January 2, 2009 § 3 Comments
There have been a number of times when I’ve sat down to code away at a software problem, and then after a while discovered that I’m getting quite frustrated in some way. If I’m honest I wondered if this was simply me being me, hypothesising that there’s a part of me that just sometimes gets irritated if I’m investing all my efforts to reach a specific goal, and I’m being hindered in some way. It may be that I just can’t seem to go fast enough, I simply can’t do it with the resources at hand (i.e. a deficiency in my own skill-set), or if I’m being disturbed too regularly.
But after spending the majority of the previous year coaching other devs, I’ve realised – thankfully – that I’m not alone in getting somewhat p*ssed off when my best laid plans do not come off in the way that I’d expected.
Why though? I know I’d be happier in my day job if I didn’t get into this arguably ‘destructive’ mindset. I’d be better able to reach that Zen like state of ‘flow’ where the mind is cohesively primed to tackle the problem at hand. I’d be less stressed for starters, and would simply have more fun when I’m doing what I’m doing for a living. Here in this post, I’m going to have a stab at discussing some commonplace frustrations I see in myself and others, and then look at what options – if any – we have for handling them.
Before I go any further, we do have to consider if it’s really that much of a bad thing that we do get frustrated at work. After all, it’s often desirable to be passionate about what we do. Surely the upside to frustration is that we are incentivised to remove whatever blockage is in front of us that’s causing frustration in the first place?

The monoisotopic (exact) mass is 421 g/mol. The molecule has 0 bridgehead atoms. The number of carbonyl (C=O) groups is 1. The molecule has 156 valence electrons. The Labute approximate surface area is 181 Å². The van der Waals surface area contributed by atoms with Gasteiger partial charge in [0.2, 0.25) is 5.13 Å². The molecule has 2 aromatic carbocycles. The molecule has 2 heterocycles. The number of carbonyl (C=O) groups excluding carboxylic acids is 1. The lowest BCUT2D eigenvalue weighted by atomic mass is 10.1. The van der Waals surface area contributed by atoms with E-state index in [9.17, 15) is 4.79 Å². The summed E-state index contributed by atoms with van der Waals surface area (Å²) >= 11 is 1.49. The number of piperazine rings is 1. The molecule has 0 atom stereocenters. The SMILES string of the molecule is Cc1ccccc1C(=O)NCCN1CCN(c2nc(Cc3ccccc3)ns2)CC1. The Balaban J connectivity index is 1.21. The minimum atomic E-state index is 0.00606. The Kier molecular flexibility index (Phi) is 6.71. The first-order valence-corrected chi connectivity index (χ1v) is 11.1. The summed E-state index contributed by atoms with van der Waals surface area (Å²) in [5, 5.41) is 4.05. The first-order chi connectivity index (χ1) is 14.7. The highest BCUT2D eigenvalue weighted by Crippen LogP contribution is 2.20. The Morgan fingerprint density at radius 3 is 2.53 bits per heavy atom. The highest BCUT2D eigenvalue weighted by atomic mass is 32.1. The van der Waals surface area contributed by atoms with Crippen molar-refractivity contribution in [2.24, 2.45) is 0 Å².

As to avoid getting out of my depth in philosophising what exactly frustration is, I therefore choose to refer to frustration in the terms of creating a destructive mind state, as oppose to a constructive one. This is drawing on a book I read by Daniel Goleman entitled ‘Destructive Emotions’. As he writes “With a destructive emotion, there will always be a gap between the way things appear and the way things are”. From my understanding, frustration will impede us when we consequently start to get bogged down in negative thoughts and doubts. Frustration is a natural emotion, and will happen to some more than others. It’s what it leads to and how we handle it that makes all the difference.
What frustrations are there in IT? Some will immediately argue that they are abundantly obvious. For example, I can vouch that software development can be quite a stressful place to operate in. We are given expectations and deadlines, we are constantly reviewed, we act as guardians to preserve the quality of the code we produce, not to mention that business requirements are always changing, and we are frequently interrupted with various meetings and with a whole host of other initiatives.